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Health

Consumers: beware unproven stem cell therapy

The Illinois Department of Financial and Professional Regulation (IDFPR) is warning consumers about unproven stem cell therapy treatments and those administered by providers who may not be licensed to so.

This follows warnings provided by both the Food and Drug Administration (FDA) and the Centers for Disease Control and Prevention (CDC).

The department is currently investigating several consumer complaints related to this practice.

In particular, the department urges consumers to avoid stem cell therapy treatments administered by chiropractors or others who are not licensed to provide such therapy absent collaboration with a medical doctor, doctor of osteopathy or other authorized health care provider.

“Stem cell therapy is largely an unproven and potentially dangerous treatment,” said
Dr. Brian Zachariah, IDFPR’s chief medical coordinator, said in a news release.

“Our department will take all available action to protect consumers and ensure providers obey the law, but we urge consumers to proceed with caution. Check that the provider is properly licensed and trained to administer the treatments and be aware of the risks associated with stem cell therapy.”

IDFPR advises consumers who are considering stem cell therapy of the following:

• Before undergoing stem cell treatment, be sure of the credentials of the provider offering this therapy. Per the State’s Medical Practice Act, stem cell injections can only be ordered and administered by physicians licensed to practice medicine in all its branches (MDs and DOs). The Illinois Medical Practice Act does permit an Advanced Practice Registered Nurse or Physician Assistant to administer injectables under certain circumstances.

• Ask about the products to be used for the proposed treatment. The only stem cell-based products that are FDA-approved consist of blood-forming stem cells derived from cord blood and these are approved for only limited use to treat disorders of the body’s blood production (hematopoietic) system. There are certain exceptions to the FDA’s guidance for blood removed from the patient’s body. The FDA does not prohibit this procedure.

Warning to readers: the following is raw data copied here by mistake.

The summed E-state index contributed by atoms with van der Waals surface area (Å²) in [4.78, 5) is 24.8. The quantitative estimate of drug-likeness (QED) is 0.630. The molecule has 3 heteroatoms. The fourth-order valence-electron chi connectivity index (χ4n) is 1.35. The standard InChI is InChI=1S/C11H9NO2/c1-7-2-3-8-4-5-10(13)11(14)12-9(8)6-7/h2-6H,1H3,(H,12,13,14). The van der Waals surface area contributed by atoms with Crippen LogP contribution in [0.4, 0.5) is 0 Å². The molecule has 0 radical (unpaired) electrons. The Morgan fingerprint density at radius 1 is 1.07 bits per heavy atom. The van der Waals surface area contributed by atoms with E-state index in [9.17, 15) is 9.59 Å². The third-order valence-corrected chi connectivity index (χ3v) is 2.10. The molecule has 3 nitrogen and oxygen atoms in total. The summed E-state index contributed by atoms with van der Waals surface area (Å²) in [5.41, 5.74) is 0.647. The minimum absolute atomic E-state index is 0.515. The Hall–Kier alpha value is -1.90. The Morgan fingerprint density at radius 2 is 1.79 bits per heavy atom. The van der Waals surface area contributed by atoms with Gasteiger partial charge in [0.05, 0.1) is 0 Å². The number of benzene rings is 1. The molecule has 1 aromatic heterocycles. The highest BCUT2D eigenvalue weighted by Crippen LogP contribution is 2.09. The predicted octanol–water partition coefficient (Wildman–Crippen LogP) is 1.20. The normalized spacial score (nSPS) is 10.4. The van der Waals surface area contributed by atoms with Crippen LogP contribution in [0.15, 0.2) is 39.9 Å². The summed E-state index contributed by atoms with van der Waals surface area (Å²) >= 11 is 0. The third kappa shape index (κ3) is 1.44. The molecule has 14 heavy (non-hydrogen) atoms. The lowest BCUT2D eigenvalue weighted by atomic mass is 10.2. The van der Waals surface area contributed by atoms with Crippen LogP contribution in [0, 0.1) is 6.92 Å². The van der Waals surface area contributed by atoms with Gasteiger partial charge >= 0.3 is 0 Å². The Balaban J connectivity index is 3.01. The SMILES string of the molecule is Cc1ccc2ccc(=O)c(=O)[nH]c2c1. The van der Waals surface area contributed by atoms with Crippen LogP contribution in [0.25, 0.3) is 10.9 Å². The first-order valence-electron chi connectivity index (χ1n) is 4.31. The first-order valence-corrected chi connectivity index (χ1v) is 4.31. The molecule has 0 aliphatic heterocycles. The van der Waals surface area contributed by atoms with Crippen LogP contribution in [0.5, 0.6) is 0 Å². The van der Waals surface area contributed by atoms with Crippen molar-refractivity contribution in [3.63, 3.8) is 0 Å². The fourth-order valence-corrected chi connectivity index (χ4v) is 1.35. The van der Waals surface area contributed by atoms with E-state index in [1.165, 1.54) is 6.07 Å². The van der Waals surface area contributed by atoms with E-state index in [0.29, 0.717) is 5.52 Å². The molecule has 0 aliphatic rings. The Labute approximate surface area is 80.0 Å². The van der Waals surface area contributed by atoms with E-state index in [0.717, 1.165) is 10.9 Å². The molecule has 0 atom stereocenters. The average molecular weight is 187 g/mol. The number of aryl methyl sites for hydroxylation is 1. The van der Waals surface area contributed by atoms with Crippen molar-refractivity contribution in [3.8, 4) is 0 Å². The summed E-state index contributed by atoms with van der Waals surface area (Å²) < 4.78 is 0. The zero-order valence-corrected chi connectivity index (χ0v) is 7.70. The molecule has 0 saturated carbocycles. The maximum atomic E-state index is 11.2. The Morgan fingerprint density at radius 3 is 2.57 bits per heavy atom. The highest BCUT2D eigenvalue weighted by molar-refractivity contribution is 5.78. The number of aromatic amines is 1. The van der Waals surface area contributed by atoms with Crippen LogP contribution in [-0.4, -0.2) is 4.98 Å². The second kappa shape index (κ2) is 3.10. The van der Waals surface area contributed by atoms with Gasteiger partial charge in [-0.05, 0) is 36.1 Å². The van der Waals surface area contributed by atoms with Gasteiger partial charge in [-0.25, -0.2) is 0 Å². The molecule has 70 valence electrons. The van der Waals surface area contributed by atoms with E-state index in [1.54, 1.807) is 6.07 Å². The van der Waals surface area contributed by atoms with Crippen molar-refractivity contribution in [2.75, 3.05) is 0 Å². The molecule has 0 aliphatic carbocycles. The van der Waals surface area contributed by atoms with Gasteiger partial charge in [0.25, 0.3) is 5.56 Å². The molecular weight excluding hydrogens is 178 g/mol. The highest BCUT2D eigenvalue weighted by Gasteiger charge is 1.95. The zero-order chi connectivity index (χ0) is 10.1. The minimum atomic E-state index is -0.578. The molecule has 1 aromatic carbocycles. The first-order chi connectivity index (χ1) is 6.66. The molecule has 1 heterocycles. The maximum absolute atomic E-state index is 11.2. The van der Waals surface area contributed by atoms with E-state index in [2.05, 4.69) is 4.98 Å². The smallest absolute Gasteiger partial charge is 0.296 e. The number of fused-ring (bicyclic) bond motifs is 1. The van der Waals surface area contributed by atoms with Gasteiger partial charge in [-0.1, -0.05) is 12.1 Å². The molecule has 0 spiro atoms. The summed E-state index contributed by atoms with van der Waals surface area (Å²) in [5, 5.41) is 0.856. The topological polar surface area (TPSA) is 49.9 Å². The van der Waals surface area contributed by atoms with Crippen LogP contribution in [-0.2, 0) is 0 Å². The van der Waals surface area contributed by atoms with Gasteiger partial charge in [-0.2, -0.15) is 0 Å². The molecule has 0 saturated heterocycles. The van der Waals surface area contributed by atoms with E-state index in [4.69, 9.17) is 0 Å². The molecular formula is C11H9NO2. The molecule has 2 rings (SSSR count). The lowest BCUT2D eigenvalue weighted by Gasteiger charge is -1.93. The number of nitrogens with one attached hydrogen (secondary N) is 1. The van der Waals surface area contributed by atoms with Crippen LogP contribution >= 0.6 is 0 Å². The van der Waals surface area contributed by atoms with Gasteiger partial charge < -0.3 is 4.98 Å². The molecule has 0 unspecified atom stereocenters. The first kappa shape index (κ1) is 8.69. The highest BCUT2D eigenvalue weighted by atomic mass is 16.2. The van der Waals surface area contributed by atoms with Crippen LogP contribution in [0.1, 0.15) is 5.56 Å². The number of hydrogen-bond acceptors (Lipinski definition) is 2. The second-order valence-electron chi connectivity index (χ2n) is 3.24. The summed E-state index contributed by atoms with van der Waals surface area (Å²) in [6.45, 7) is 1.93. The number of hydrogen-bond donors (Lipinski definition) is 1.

• Ask what the proposed treatment is supposed to do. Even properly licensed providers must not make unsupported claims regarding the efficacy of stem cells or any other treatment. Stem cells are only known to be effective in a very limited number of diseases. While providers may market their treatments as useful for a variety of conditions such as joint pain or neurological problems, they should not claim efficacy for the treatment of any particular disease other than hematopoietic disorders.

• Make sure to understand the risks and benefits of the proposed treatment. While state law allows so-called “off label” use of approved products for the treatment of other health conditions, patients should be aware that any such use of stem cells is unproven and should be thoroughly apprised of the risks and benefits of the proposed treatment before consenting to it. If the planned treatment is part of an FDA- approved clinical trial, be informed of this and formally consent to participating in the study

The CDC has investigated an outbreak of bacterial infections in patients who received one form of stem cell therapy and the FDA found that the company processing this product was not adequately screening cord blood donors.

Some patients have gone blind or had the growth of new tumors after stem cell treatments. Failure of the cells to work as expected is a common complaint among stem cell treatment recipients.

If a patient or member of the public believes a provider is not properly licensed to administer stem cell treatments, that the licensee’s action has caused harm, that it was not performed with the requisite standard of care or that the claims for the product are untrue, he or she may file a complaint with IDFPR at idfpr.com.

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